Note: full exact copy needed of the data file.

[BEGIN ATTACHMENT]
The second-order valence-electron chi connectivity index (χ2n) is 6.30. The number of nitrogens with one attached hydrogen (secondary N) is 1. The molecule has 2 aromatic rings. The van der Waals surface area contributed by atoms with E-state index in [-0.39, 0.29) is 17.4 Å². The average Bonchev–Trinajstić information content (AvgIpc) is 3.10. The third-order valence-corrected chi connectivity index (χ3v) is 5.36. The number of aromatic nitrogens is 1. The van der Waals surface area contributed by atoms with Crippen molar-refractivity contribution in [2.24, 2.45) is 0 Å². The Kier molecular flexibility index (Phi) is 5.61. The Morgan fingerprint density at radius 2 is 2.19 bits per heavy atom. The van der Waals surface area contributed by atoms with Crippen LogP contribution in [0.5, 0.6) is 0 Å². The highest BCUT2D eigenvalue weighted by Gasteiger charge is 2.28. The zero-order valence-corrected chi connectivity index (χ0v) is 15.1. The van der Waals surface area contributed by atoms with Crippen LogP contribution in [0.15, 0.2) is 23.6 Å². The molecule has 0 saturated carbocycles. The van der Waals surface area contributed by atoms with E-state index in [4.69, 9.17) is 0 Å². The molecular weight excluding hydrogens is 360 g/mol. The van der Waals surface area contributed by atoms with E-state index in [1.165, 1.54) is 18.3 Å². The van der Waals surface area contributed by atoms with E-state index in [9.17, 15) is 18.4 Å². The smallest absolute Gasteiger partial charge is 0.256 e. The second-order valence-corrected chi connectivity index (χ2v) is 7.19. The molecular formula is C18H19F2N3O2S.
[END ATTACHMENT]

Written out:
The second-order valence-electron chi connectivity index (χ2n) is 6.30. The number of nitrogens with one attached hydrogen (secondary N) is 1. The molecule has 2 aromatic rings. The van der Waals surface area contributed by atoms with E-state index in [-0.39, 0.29) is 17.4 Å². The average Bonchev–Trinajstić information content (AvgIpc) is 3.10. The third-order valence-corrected chi connectivity index (χ3v) is 5.36. The number of aromatic nitrogens is 1. The van der Waals surface area contributed by atoms with Crippen molar-refractivity contribution in [2.24, 2.45) is 0 Å². The Kier molecular flexibility index (Phi) is 5.61. The Morgan fingerprint density at radius 2 is 2.19 bits per heavy atom. The van der Waals surface area contributed by atoms with Crippen LogP contribution in [0.5, 0.6) is 0 Å². The highest BCUT2D eigenvalue weighted by Gasteiger charge is 2.28. The zero-order valence-corrected chi connectivity index (χ0v) is 15.1. The van der Waals surface area contributed by atoms with Crippen LogP contribution in [0.15, 0.2) is 23.6 Å². The molecule has 0 saturated carbocycles. The van der Waals surface area contributed by atoms with E-state index in [4.69, 9.17) is 0 Å². The molecular weight excluding hydrogens is 360 g/mol. The van der Waals surface area contributed by atoms with E-state index in [1.165, 1.54) is 18.3 Å². The van der Waals surface area contributed by atoms with E-state index in [9.17, 15) is 18.4 Å². The smallest absolute Gasteiger partial charge is 0.256 e. The second-order valence-corrected chi connectivity index (χ2v) is 7.19. The molecular formula is C18H19F2N3O2S.